Pilot of Last Japan Passenger Plane Seeks Chance to Fly New Jet

  • Mitsubishi Aircraft has received 407 orders for new MRJ
  • Pilot Tetsu Sakai flew Japan's YS-11 plane for 14 years

Mitsubishi Regional Jet.

Photographer: Kiyoshi Ota/Bloomberg

Tetsu Sakai flew the last Japan-made passenger plane for 14 years before it was retired from service more than a decade ago. He hopes to pilot a locally produced plane again after the Mitsubishi Regional Jet makes its maiden flight next week.

Tetsu Sakai

Photographer: Akio Kon/Bloomberg

Sakai, a 55-year-old pilot at All Nippon Airways Co., was a co-pilot on the YS-11, the last made-in-Japan plane. While his friends went on to fly jets, Sakai became a captain on the turboprop, traveling between Japan’s main island of Kyushu and smaller islets.

“There was a strong sense of really flying a plane,” said Sakai, who now flies a Boeing Co. 737. “It was a big, heavy plane. Now planes have electric controls, but then they didn’t.”

The YS-11 was made by Nihon Aircraft Manufacturing Corp., a consortium of manufacturers that included Mitsubishi Heavy Industries Ltd., owner of Mitsubishi Aircraft; Kawasaki Heavy Industries Ltd.; and Fuji Heavy Industries Ltd. Only 182 of the planes were sold.

“It had big propellers and you could feel the vibrations,” Sakai said. ”It was excellent at landing though.”

Project Lead

This time Mitsubishi Aircraft is leading the MRJ project. The company has won 407 orders for the jet, including 184 options and purchase rights.

Mitsubishi Aircraft offered a first glimpse of the MRJ in October 2014 at a ceremony featuring flashing lights and the throbbing beat of Japanese taiko drummers. The plane is set to make its first flight, lasting about an hour, from Nagoya airport sometime in the week of Nov. 9.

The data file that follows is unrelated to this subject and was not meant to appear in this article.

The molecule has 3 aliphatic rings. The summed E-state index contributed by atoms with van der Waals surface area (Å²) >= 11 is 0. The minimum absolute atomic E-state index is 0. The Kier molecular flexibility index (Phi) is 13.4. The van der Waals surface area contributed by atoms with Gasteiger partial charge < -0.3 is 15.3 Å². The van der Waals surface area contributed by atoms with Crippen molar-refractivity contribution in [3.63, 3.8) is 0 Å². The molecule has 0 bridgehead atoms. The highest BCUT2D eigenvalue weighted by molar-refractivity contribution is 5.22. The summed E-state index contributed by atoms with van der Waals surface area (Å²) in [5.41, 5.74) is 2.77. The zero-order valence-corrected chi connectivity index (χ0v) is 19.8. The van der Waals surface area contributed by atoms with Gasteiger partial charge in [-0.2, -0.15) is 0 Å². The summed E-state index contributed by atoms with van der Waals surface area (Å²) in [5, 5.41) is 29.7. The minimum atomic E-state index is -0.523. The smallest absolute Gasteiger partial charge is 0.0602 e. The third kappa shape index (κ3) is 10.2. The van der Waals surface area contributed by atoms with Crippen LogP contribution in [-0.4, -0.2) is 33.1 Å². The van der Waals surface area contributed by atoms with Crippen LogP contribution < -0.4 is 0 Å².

All Nippon Airways, a subsidiary of ANA Holdings Inc., is the first customer for the MRJ -- just as it was for the YS-11 -- and has ordered 25 of the jets, including 10 options. Mitsubishi Aircraft also has won orders from Japan Airlines Co. as well as SkyWest Inc. and Trans States Airlines Inc. in North America.

“The chances of me getting to fly the MRJ aren’t zero, although I think it’ll probably be the younger generation who fly it,” Sakai said. “Of course as a pilot I’m keen to fly it.”

Fuel Efficiency

The MRJ has electronic fly-by-wire controls, four large liquid-crystal displays in the cockpit, and engines that are at least 20 percent more fuel efficient than current models.

Mitsubishi Aircraft is building 78- and 92-seat versions of the plane, developed at a cost it estimates at 180 billion yen ($1.5 billion). The company has teamed up with Chicago-based Boeing to provide customer support.

YS-11 in 1972

Source: The Asahi Shimbun via Getty Images

Nihon Aircraft stopped the YS-11 production line in 1974 after little more than a decade. The company disbanded in 1983 with debts of about 36 billion yen, according to the Asahi Shimbun newspaper. ANA retired the YS-11 in 2003.

“I was sad to see the YS-11 go, but it couldn’t be helped,” Sakai said. “It’s a sign of the times.”

Competing Makers

Japan wants to break the virtual lock that Embraer SA and Bombardier Inc. have on the market for small passenger jets, as Boeing and Airbus Group SE control the market for larger passenger planes. With Montreal-based Bombardier now focusing on its bigger CSeries jets, which will be able to carry as many as 160 passengers, Mitsubishi Aircraft sees an opening it could fill.

In August, the Japanese company opened an engineering center in Seattle that will employ 150 engineers, including about 50 sent from Japan, to provide expertise on aircraft development and speed the MRJ’s production. It also has opened sales centers in the U.S. and Europe.

“I look forward to Mitsubishi using the most of Japan’s engineering technology and building a good plane,” Sakai said. “I want to see them showcase it to the world.”